Farm Ireland

Wednesday 21 March 2018

Sexed semen revolution to boost Irish dairy herd

Caitriona Murphy

Caitriona Murphy

Irish dairy farmers are about to experience a dairy breeding revolution that has seen the US dairy herd go from an extreme shortage of dairy heifers to a situation where the bottom 25pc are culled in less than a decade.

Sexed semen and genomics have revolutionised the American dairy industry and have the potential to generate more profit for Irish farmers than the €600m already delivered by the EBI, the Teagasc National Dairy Conference heard on Wednesday.

Speaking to more than 300 farmers in the Slieve Russell Hotel in Ballyconnell, Co Cavan, US fertility expert Mat Lucy said gender-selected semen "vastly exceeded our expectations, even though it was thought to be too expensive".

"Ten years ago, we had such an extreme shortage of Holstein heifers that any animals that walked into a sale barn with four teats sold for $2,500, no questions asked," Mr Lucy explained. "Today, we have such an excess of heifers that farmers take a hair sample for genomics to decide how good each heifer calf is and they get rid of the bottom 25pc."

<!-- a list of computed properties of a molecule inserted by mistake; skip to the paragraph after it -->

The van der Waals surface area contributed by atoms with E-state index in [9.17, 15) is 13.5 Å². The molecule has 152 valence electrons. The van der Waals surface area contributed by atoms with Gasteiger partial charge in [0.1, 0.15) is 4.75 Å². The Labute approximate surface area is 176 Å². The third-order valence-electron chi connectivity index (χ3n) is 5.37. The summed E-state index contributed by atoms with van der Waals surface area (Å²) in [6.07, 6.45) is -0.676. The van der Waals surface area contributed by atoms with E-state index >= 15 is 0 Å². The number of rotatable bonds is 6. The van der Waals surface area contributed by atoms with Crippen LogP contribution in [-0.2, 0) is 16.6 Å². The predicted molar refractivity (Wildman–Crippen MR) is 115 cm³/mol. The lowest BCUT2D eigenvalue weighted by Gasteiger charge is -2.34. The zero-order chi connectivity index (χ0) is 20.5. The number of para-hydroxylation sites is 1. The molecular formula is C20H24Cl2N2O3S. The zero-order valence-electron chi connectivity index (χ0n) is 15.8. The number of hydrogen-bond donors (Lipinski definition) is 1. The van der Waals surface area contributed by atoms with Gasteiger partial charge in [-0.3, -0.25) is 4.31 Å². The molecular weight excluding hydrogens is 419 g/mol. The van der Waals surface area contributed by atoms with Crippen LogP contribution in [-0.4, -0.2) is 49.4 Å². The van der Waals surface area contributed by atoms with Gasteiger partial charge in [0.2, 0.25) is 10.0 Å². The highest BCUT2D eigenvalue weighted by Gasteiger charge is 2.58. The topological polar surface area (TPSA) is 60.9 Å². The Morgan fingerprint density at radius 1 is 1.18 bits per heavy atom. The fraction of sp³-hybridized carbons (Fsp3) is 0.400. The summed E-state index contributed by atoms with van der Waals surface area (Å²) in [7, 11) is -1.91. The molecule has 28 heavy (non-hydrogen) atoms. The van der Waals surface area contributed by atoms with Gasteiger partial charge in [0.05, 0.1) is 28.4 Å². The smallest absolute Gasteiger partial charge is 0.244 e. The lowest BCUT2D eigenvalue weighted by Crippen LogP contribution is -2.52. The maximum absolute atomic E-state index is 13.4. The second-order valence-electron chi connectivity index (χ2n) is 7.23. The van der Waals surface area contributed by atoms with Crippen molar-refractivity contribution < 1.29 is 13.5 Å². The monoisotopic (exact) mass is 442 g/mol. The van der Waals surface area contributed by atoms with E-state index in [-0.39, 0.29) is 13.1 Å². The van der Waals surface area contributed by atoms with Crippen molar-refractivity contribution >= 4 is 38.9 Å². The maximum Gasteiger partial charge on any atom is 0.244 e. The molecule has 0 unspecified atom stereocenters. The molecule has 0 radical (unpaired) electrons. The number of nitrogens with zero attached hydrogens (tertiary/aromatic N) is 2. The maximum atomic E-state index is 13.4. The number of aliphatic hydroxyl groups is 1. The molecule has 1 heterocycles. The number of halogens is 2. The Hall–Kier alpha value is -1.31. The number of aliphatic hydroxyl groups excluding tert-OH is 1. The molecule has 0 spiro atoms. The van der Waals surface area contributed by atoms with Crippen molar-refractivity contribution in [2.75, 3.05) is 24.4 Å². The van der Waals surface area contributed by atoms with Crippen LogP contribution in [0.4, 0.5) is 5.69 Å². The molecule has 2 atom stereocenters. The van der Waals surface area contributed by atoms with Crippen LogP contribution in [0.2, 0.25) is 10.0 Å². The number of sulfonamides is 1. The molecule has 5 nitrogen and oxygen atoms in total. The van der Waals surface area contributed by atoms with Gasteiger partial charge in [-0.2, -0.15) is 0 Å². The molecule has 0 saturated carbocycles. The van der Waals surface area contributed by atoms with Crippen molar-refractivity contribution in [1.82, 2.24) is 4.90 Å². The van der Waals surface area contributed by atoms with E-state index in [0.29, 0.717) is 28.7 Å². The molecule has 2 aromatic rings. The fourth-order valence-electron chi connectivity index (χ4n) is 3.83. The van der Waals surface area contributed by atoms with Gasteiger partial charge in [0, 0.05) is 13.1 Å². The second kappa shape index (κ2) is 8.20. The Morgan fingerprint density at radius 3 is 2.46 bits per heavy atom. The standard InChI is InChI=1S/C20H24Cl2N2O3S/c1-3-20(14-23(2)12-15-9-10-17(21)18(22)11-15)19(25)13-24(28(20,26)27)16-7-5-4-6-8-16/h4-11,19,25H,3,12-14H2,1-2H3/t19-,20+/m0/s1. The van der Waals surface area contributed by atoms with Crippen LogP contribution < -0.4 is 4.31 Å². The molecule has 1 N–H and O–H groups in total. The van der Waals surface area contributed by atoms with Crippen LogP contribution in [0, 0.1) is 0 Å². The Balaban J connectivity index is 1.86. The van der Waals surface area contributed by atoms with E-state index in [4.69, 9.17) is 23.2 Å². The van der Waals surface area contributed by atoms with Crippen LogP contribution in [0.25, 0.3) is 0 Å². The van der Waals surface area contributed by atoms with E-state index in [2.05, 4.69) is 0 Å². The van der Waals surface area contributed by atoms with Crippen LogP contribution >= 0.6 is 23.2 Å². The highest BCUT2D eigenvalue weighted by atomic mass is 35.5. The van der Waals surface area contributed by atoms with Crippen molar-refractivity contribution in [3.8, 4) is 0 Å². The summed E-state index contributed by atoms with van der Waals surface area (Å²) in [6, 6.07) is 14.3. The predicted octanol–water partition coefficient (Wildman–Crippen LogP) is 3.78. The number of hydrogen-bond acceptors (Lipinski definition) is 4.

The US dairy fertility specialist said the next great revolution for the US was already under way, with milk testing of cows to determine their oestrus cycle and pregnancy.

"There are 9m cows in the US and 4m of those are already being milk recorded. Using technology like the Indexx milk pregnancy testing and automated milk progesterone testing to determine when to breed each cow will be the future," he predicted. "These systems need no drugs, no hormones, no observation of oestrus behaviour – they are the future of dairy reproduction."

He added that genomic testing would ensure that cows of the future would have "astronomically high" fertility. without productivity loss.

However he warned that both the US and Ireland needed to be careful about how they defined 'high fertility', making sure breeding valuations such as the EBI in Ireland and the Lifetime Net Merit in the US rewarded cows with functional reproductive systems that suited the dairy industry in each country.

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Irish Independent